His example assumes average retirement pay for an O-5 retiring after 20 years and receiving lifetime income for 50 years with annual 2.5 percent cost-of-living adjustments. He estimates the difference in lifetime pay between the two systems for an E-7 retiree would be about $500,000. (The difference is smaller if you don't live as long.)

The BRS also lets you choose to take 25 percent or 50 percent of a discounted portion of your retired pay in a lump sum at retirement (if you stay 20 years or more), which will decrease your lifetime pay even further. DoD's Blended Retirement System comparison calculator can show the long-term impact of that decision, including the difference in lifetime earnings and how much the TSP match (and earnings) can go toward filling the gap.

It's more difficult to choose between the legacy and blended retirement systems if you don't know how long you're likely to stay in the military. If there's a chance you might stay for 20 years, Ostrom generally recommends remaining in the legacy system so you can receive the higher lifetime earnings.

“You can still contribute to the TSP, you just don't get the match” with the legacy system, Ostrom says. If you leave active duty but join a reserve component, you can continue to accumulate points toward the retirement system.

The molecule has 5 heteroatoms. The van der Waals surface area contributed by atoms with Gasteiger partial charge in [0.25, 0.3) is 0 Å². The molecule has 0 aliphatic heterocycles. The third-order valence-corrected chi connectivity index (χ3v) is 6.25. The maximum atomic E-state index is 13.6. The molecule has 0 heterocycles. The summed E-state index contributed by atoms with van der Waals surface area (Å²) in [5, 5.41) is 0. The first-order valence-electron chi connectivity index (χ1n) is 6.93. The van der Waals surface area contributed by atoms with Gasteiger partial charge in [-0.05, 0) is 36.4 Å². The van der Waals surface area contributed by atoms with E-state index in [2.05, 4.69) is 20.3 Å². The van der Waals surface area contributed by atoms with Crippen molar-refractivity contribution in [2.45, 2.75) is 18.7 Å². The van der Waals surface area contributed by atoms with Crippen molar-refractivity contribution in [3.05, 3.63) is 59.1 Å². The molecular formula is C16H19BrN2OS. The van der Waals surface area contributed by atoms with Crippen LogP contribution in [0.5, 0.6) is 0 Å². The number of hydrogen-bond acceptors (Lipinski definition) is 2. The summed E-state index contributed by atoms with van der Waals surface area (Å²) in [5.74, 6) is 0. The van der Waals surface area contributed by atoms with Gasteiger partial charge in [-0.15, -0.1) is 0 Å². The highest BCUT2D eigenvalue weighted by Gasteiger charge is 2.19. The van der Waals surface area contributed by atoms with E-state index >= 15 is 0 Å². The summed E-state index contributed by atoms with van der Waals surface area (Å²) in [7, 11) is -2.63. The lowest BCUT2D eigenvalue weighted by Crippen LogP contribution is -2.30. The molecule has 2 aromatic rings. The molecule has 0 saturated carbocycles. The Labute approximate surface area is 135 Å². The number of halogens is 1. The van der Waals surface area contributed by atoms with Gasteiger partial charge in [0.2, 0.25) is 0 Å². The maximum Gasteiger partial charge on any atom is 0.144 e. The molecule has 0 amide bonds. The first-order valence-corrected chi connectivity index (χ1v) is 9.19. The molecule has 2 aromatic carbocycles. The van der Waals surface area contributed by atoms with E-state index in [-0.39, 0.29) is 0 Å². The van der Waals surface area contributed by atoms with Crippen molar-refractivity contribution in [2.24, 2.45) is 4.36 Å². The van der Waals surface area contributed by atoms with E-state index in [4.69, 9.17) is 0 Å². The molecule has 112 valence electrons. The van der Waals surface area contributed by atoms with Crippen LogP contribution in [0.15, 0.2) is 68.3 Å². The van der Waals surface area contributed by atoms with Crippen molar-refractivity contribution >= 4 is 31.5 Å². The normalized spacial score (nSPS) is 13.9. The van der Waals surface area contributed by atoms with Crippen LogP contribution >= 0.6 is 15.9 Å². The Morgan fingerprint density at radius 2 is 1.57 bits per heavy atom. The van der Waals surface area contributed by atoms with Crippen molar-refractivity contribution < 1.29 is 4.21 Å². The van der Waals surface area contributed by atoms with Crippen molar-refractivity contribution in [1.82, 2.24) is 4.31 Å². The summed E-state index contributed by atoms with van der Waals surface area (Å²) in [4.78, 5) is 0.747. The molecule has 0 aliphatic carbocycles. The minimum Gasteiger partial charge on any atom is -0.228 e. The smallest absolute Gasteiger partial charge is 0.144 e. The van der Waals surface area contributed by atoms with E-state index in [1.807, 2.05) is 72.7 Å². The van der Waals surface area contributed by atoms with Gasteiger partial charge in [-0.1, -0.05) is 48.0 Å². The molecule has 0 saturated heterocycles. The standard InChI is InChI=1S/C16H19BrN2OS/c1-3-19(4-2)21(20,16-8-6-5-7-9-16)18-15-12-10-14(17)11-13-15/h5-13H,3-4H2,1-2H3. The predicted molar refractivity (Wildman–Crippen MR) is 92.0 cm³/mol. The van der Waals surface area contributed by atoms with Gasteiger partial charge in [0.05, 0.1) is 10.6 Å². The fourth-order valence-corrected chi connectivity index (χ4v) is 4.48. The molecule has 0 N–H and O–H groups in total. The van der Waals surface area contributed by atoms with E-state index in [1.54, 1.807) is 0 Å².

Get the Most from Your Retirement
If you choose the BRS, you'll need to contribute at least 5 percent to the TSP each year to receive the full match.

“If you want to get the most success out of the blended retirement system, you need to be able to make the 5-percent contributions comfortably,” says Col. Mike Barron, USA (Ret), MOAA's director of government relations for currently serving and retired affairs.

Ostrom recommends contributing even more to the TSP - under either retirement system - to benefit from the tax-advantaged, low-fee retirement savings plan. You can contribute up to $18,500 in 2018, plus $6,000 if you're 50 or older. If you receive tax-free income while deployed to a combat zone, you can contribute up to $55,000 in 2018.

It's also important to keep the money growing in the TSP until retirement.

“One of the biggest problems for those that are getting out is that they take their TSP and cash it out and don't put it into retirement funds,” says Capt. Paul Frost, USN (Ret), program director, MOAA transition center. You usually have a 10-percent early-withdrawal penalty before age 59 and a half and will lose the benefits of tax-deferred growth.

If you choose to switch to the BRS, the earlier you opt in, the sooner you'll start receiving the TSP match. But make the decision very carefully because you can't change your mind.

“If you're seriously considering opting in, you need to do your homework,” says Barron. “Get as much information as you can, do a careful analysis, involve your spouse, and reach out to other resources to help with that decision because it's a very important decision, and it's irrevocable,” he says.